• Phillip Howells

Humanities on the Edge Preview: Annie McClanahan


As we begin the first semester of the 2019/20 school year, we anticipate the resumption of the Humanities on the Edge speaking series, celebrating its 10th year of operating. To help us kick off the school year right, Dr. Annie McClanahan, associate professor of English at UC Irvine, will be presenting a talk titled “Tipwork, Gigwork, and Automation” from 5:30 to 7:00 in the Sheldon Museum of Art on Thursday September 5th. Dr. McClanahan’s research interests include “Contemporary American literature and culture; Economic thought and history; [and] Marxist theory,” and her presentation will no doubt utilize her current research into contemporary cultural representations of work.

Last year, Humanities on the Edge revolved around the theme of a “Post-Truth” society and the problems of communication in a political and cultural atmosphere devoid of public trust. This year, we continue that theme, not necessarily in words but in concentration, by discussing the economic and social ramifications of the world events that have brought us to this point. Dr. McClanahan’s insight into the cultural realities of a not-so-friendly economy will provide a distinctly grounded and pragmatic starting point for analyzing the human effects of social problems like wage stagnation and risky markets.

Dr. McClanahan’s first book, Dead Pledges: Debt, Crisis, and Twenty-First Century Culture, explores the connections between the 2008 economic recession and some of the U.S. cultural artifacts that responded to it. Dead Pledges analyses novels, poems, photographs, and films with attention to the cultural anxieties that accompany the latest drastic shifts in our economic system. Her assessment of U.S. horror film narratives particularly stands out as a stark lens on the ways in which economic risk both terrifies and lures people in, a concept familiar to those affected by the burst of the housing market bubble. Her consideration of the trope of the haunted house as a commentary on the very real danger of speculation and investment in an unstable housing market should strike home to any student currently experiencing a preponderance of loan debt. McClanahan’s positioning of the phrase “I’m in debt forever,” as a statement of resistance rather than an admission of defeat resonates for those of us watching the return on investment of a college degree dropping year after year.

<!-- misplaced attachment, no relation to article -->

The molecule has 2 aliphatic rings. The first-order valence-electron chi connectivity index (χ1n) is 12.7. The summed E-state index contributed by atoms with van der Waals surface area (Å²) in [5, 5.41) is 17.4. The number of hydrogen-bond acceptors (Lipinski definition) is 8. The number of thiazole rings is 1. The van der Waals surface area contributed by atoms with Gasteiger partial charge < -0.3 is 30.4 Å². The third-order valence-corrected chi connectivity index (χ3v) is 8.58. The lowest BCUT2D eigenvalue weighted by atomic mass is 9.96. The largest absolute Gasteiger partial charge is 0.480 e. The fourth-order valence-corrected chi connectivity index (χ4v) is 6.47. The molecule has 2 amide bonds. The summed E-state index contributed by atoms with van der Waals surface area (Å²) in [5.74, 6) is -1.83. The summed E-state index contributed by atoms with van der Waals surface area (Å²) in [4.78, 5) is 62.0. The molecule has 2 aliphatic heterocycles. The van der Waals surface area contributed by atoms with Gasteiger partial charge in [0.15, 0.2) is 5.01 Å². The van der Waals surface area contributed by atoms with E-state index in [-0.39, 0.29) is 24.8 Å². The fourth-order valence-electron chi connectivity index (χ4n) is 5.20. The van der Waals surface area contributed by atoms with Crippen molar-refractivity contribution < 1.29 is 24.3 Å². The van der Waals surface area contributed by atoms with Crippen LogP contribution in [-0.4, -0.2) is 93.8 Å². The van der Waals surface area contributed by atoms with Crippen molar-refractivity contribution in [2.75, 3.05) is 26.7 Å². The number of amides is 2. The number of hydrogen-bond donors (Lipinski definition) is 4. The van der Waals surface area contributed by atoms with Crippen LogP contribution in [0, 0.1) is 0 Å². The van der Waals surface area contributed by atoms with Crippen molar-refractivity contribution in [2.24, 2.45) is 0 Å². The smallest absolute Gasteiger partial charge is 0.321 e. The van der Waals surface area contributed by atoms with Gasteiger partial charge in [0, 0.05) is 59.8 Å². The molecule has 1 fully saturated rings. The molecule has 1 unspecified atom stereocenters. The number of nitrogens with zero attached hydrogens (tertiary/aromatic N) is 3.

As the market’s continue to fluctuate under uncertain and volatile economic dictation, Dr. McClanahan’s talk will help us to grapple with some of the financial insecurities of this present moment. When record highs on the stock market are directly followed by record lows but most of us still derive no benefit from that process, the time comes to consider the social and personal implications of those money currents. Rather than speculating about the future of the markets, Humanities on the Edge encourages everyone to come and think about the human angles of the boom and bust cycle.

We hope to see you there.

Love and Respect,

Phill Howells

McClanahan, Annie. Dead Pledges: Debt, Crisis, and Twenty-First Century Culture. Stanford UP, 2017.

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